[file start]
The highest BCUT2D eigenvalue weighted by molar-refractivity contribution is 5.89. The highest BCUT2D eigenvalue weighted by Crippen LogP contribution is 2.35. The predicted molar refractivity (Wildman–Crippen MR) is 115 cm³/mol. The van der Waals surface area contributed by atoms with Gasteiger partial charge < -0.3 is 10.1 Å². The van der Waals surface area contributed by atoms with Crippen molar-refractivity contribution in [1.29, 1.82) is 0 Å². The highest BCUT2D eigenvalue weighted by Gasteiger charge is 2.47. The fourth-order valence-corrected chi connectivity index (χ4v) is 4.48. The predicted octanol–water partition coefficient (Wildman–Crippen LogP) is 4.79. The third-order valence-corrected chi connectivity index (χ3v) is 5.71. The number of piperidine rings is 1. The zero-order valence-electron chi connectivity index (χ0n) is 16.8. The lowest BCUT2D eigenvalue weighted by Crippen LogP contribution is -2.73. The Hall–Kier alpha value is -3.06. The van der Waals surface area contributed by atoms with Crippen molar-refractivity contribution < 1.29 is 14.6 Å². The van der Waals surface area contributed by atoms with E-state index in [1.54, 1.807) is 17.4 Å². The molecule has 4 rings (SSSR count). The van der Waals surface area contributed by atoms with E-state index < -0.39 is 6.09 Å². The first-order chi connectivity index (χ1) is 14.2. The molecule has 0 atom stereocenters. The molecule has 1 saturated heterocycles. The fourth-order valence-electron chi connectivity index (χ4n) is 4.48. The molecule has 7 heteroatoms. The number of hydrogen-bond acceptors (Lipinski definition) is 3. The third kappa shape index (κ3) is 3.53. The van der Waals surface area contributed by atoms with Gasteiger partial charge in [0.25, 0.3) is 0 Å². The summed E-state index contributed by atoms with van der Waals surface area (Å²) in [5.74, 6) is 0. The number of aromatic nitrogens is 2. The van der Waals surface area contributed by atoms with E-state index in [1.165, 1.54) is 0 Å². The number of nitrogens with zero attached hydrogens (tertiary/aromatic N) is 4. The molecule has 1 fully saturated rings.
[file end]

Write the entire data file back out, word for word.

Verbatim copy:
The highest BCUT2D eigenvalue weighted by molar-refractivity contribution is 5.89. The highest BCUT2D eigenvalue weighted by Crippen LogP contribution is 2.35. The predicted molar refractivity (Wildman–Crippen MR) is 115 cm³/mol. The van der Waals surface area contributed by atoms with Gasteiger partial charge < -0.3 is 10.1 Å². The van der Waals surface area contributed by atoms with Crippen molar-refractivity contribution in [1.29, 1.82) is 0 Å². The highest BCUT2D eigenvalue weighted by Gasteiger charge is 2.47. The fourth-order valence-corrected chi connectivity index (χ4v) is 4.48. The predicted octanol–water partition coefficient (Wildman–Crippen LogP) is 4.79. The third-order valence-corrected chi connectivity index (χ3v) is 5.71. The number of piperidine rings is 1. The zero-order valence-electron chi connectivity index (χ0n) is 16.8. The lowest BCUT2D eigenvalue weighted by Crippen LogP contribution is -2.73. The Hall–Kier alpha value is -3.06. The van der Waals surface area contributed by atoms with Crippen molar-refractivity contribution < 1.29 is 14.6 Å². The van der Waals surface area contributed by atoms with E-state index in [1.54, 1.807) is 17.4 Å². The molecule has 4 rings (SSSR count). The van der Waals surface area contributed by atoms with E-state index < -0.39 is 6.09 Å². The first-order chi connectivity index (χ1) is 14.2. The molecule has 0 atom stereocenters. The molecule has 1 saturated heterocycles. The fourth-order valence-electron chi connectivity index (χ4n) is 4.48. The molecule has 7 heteroatoms. The number of hydrogen-bond acceptors (Lipinski definition) is 3. The third kappa shape index (κ3) is 3.53. The van der Waals surface area contributed by atoms with Gasteiger partial charge in [0.25, 0.3) is 0 Å². The summed E-state index contributed by atoms with van der Waals surface area (Å²) in [5.74, 6) is 0. The number of aromatic nitrogens is 2. The van der Waals surface area contributed by atoms with E-state index in [1.165, 1.54) is 0 Å². The number of nitrogens with zero attached hydrogens (tertiary/aromatic N) is 4. The molecule has 1 fully saturated rings.